The TV series ran for three seasons on ABC from 1964 to 1967. It aired 78 episodes in total. It received positive reviews from critics and viewers alike. It was praised for its realistic and dramatic portrayal of World War II air combat. It also featured guest stars such as Lee Marvin, Robert Duvall, James Whitmore, Martin Sheen, and William Shatner.


However, the TV series also faced some challenges and difficulties. It had to deal with censorship issues that limited what it could show or say on screen. It had to cope with budget constraints that affected the quality and quantity of the war footage and special effects. It had to compete with other popular shows on rival networks, such as Bonanza and Batman. And it had to deal with cast changes that affected the chemistry and continuity of the show.


For example, at the end of the first season, Robert Lansing was fired from the show due to creative differences with Quinn Martin. He was replaced by Paul Burke as Gallagher, who became the new lead character for seasons two and three. This decision was unpopular with many fans and critics, who preferred Lansing's portrayal of Savage. The ratings began to decline after Lansing's departure.


Another example was the switch from black-and-white to color in the third season. This was done to attract more viewers and advertisers, but it also increased the production costs and reduced the realism of the war scenes. Some fans felt that the color episodes lacked the grittiness and authenticity of the black-and-white ones.


Despite these problems, the TV series 12 O'Clock High remained a quality show that respected its source material and its audience. It continued to explore the themes and messages of war, leadership, and sacrifice that made the novel and movie so compelling. It also continued to honor and celebrate the men who flew and fought in World War II.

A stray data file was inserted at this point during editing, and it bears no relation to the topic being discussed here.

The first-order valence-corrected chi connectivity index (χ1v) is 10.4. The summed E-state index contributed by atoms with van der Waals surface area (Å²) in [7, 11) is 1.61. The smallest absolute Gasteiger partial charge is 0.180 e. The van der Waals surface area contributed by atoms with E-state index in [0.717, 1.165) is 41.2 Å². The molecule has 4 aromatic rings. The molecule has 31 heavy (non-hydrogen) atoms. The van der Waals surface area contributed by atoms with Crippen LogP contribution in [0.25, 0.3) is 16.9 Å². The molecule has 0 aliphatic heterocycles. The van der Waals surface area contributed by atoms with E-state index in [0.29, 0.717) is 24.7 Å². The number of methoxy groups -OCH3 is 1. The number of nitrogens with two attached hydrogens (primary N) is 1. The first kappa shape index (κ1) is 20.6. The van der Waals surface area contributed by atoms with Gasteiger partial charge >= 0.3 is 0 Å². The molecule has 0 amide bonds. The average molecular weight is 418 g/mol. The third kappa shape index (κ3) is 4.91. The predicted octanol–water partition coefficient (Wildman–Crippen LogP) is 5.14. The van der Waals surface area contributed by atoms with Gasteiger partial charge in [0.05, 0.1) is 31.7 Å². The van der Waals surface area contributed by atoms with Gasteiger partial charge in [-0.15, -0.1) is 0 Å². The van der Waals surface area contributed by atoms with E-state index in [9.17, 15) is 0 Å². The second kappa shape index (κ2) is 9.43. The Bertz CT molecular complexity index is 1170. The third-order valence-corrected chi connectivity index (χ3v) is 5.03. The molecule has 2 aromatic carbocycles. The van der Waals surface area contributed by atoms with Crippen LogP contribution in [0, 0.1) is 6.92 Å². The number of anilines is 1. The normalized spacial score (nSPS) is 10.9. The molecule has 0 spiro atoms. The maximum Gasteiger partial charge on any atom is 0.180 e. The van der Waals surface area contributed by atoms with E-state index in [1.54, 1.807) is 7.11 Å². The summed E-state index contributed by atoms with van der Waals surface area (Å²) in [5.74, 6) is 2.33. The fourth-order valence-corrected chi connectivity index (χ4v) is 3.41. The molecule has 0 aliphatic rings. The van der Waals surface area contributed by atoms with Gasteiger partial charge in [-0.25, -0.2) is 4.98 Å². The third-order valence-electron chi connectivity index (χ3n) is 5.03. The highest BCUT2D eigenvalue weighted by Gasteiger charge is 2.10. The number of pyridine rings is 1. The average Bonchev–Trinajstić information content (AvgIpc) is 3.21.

The Legacy




The 12 O'Clock High Logbook is a book that preserves and enriches the legacy of 12 O'Clock High in all its forms: novel, movie, and TV series. It is a book that tells you everything you ever wanted to know about this amazing story and its creators.


The book is a labor of love for co-authors Allan T. Duffin and Paul Matheis, who are both avid fans and experts of 12 O'Clock High. They spent years researching and writing this book, interviewing dozens of people who were involved in or influenced by 12 O'Clock High. They also collected hundreds of rare photographs, documents, memorabilia, and behind-the-scenes stories that have never been published before.


The book is a comprehensive and detailed account of how 12 O'Clock High came to be and how it evolved over time. It covers every aspect of 12 O'Clock High: its historical background, its literary origins, its cinematic adaptation, its television production, its cultural impact, and its enduring appeal. It also compares and contrasts the different versions of 12 O'Clock High, highlighting their similarities and differences, their strengths and weaknesses, their successes and failures.


The book is a must-read for anyone who loves 12 O'Clock High, whether they are fans of the novel, the movie, or the TV series. It is also a must-read for anyone who loves history, aviation, or Hollywood. It is a book that will entertain and educate you, that will make you laugh and cry, that will make you think and feel.


The book is a tribute to 12 O'Clock High and to the men who inspired it. It is a book that honors the courage, leadership, and sacrifice of the bomber crews of World War II. It is a book that celebrates the artistry, creativity, and passion of the writers, actors, and producers of 12 O'Clock High. It is a book that shares the magic, the mystery, and the wonder of 12 O'Clock High.


Conclusion